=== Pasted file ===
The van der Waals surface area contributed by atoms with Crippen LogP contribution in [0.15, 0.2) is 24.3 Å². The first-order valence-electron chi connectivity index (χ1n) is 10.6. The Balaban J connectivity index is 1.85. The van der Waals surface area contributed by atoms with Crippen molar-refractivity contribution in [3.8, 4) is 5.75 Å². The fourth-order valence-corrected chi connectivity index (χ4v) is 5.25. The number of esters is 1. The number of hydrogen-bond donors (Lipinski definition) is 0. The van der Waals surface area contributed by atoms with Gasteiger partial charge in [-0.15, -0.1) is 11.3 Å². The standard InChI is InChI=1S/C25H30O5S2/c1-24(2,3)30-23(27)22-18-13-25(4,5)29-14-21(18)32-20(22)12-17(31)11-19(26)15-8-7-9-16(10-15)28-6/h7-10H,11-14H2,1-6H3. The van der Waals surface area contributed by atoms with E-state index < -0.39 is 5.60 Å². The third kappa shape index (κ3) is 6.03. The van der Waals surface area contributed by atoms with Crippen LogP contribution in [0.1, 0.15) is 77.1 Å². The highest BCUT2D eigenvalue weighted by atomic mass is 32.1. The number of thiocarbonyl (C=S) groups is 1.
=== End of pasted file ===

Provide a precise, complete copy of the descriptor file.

The van der Waals surface area contributed by atoms with Crippen LogP contribution in [0.15, 0.2) is 24.3 Å². The first-order valence-electron chi connectivity index (χ1n) is 10.6. The Balaban J connectivity index is 1.85. The van der Waals surface area contributed by atoms with Crippen molar-refractivity contribution in [3.8, 4) is 5.75 Å². The fourth-order valence-corrected chi connectivity index (χ4v) is 5.25. The number of esters is 1. The number of hydrogen-bond donors (Lipinski definition) is 0. The van der Waals surface area contributed by atoms with Gasteiger partial charge in [-0.15, -0.1) is 11.3 Å². The standard InChI is InChI=1S/C25H30O5S2/c1-24(2,3)30-23(27)22-18-13-25(4,5)29-14-21(18)32-20(22)12-17(31)11-19(26)15-8-7-9-16(10-15)28-6/h7-10H,11-14H2,1-6H3. The van der Waals surface area contributed by atoms with E-state index < -0.39 is 5.60 Å². The third kappa shape index (κ3) is 6.03. The van der Waals surface area contributed by atoms with Crippen LogP contribution in [0.1, 0.15) is 77.1 Å². The highest BCUT2D eigenvalue weighted by atomic mass is 32.1. The number of thiocarbonyl (C=S) groups is 1.